Doctors often treat Medicare beneficiaries for accident-related injuries (for which a “primary” auto or workers’ compensation carrier must reimburse Medicare) and unrelated maladies at the same visit. Billing for the visit cites multiple diagnosis codes, but a single charge for treatment of both an accident-related back injury and unrelated hypertension, or gout for example.
This may be efficient for the doctor and patient, but it’s been a pain in the neck for primary plans because until now CMS has demanded reimbursement for the total charge…gout and all. This can make primary payors’ blood boil. They get stuck with both related and unrelated charges, paying for high blood pressure treatment in addition to the back injury.
But some relief may be at hand. Last month a California Federal District Judge required CMS to take a scalpel to such single medical expense charges with multiple diagnosis codes. In CIGA v Burwell 2017 U.S. Dist. LEXIS 1681, (an astute and well-reasoned opinion) Judge Wright noted that primary plans are only required to reimburse CMS for an “item or [individual] service” for which the primary plan bears responsibility. In light of this itemized, statutory directive, he ordered CMS to slice out unrelated charges before demanding reimbursement from primary plans.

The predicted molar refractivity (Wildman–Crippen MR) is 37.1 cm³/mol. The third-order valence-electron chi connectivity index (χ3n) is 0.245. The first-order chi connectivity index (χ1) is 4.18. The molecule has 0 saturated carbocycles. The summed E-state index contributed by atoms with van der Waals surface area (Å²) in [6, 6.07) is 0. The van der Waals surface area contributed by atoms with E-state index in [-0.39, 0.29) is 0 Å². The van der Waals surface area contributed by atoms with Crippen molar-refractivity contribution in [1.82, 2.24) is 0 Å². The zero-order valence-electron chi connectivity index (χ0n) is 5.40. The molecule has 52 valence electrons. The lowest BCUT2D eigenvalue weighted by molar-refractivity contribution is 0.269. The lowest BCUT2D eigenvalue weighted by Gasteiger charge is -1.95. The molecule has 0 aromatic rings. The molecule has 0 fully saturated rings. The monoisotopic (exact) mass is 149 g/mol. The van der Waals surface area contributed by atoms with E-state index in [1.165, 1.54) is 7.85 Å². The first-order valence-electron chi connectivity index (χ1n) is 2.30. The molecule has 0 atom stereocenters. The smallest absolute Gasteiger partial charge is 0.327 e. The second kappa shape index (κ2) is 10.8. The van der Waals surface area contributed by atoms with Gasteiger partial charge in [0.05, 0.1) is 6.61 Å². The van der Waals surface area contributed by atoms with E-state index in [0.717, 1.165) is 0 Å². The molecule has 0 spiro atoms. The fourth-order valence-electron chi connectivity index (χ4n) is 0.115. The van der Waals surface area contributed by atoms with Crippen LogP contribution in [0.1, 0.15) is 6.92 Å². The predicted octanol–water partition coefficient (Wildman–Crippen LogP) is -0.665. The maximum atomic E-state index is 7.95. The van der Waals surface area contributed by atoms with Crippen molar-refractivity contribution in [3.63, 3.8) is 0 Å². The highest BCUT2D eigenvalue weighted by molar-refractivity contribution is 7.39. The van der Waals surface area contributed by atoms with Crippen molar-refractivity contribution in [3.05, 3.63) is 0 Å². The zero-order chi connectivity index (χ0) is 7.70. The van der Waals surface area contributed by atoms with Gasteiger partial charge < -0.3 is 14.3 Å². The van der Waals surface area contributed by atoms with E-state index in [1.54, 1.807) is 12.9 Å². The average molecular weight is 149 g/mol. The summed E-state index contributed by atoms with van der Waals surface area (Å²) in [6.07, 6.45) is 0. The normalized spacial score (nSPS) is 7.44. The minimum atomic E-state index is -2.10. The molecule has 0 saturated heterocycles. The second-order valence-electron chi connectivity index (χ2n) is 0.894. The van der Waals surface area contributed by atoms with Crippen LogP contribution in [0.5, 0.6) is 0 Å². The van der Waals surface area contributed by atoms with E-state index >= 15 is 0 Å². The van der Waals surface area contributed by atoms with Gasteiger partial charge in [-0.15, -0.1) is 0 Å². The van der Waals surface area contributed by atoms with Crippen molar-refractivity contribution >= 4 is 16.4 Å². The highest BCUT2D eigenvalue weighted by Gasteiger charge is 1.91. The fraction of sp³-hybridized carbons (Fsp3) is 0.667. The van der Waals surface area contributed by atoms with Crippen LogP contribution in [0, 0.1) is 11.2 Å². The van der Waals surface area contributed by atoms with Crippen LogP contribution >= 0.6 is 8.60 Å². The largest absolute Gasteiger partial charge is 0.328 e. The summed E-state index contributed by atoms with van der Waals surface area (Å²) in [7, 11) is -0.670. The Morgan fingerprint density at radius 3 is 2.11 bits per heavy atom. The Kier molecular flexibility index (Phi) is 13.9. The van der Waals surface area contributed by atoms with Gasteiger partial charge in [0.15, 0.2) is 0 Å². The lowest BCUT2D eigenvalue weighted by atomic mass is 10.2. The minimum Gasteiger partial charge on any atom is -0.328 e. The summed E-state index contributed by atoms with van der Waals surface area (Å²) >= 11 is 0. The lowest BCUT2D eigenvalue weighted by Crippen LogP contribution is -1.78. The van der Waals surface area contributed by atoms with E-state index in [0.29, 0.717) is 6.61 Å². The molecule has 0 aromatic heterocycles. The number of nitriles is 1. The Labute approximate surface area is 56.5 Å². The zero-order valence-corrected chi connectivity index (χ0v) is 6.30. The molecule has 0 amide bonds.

CMS protested: How are we supposed to figure out how much of a single charge is attributable to the related injury as opposed to other maladies? The Judge was unsympathetic: CMS that’s your problem – it may be more difficult than your current procedure, but it must be done.
This is a great decision for workers’ compensation carriers or bodily injury carriers (primary plans) required to reimburse Medicare. It could save plans big money, while also being fair to all. Let’s hope this type of common sense spreads….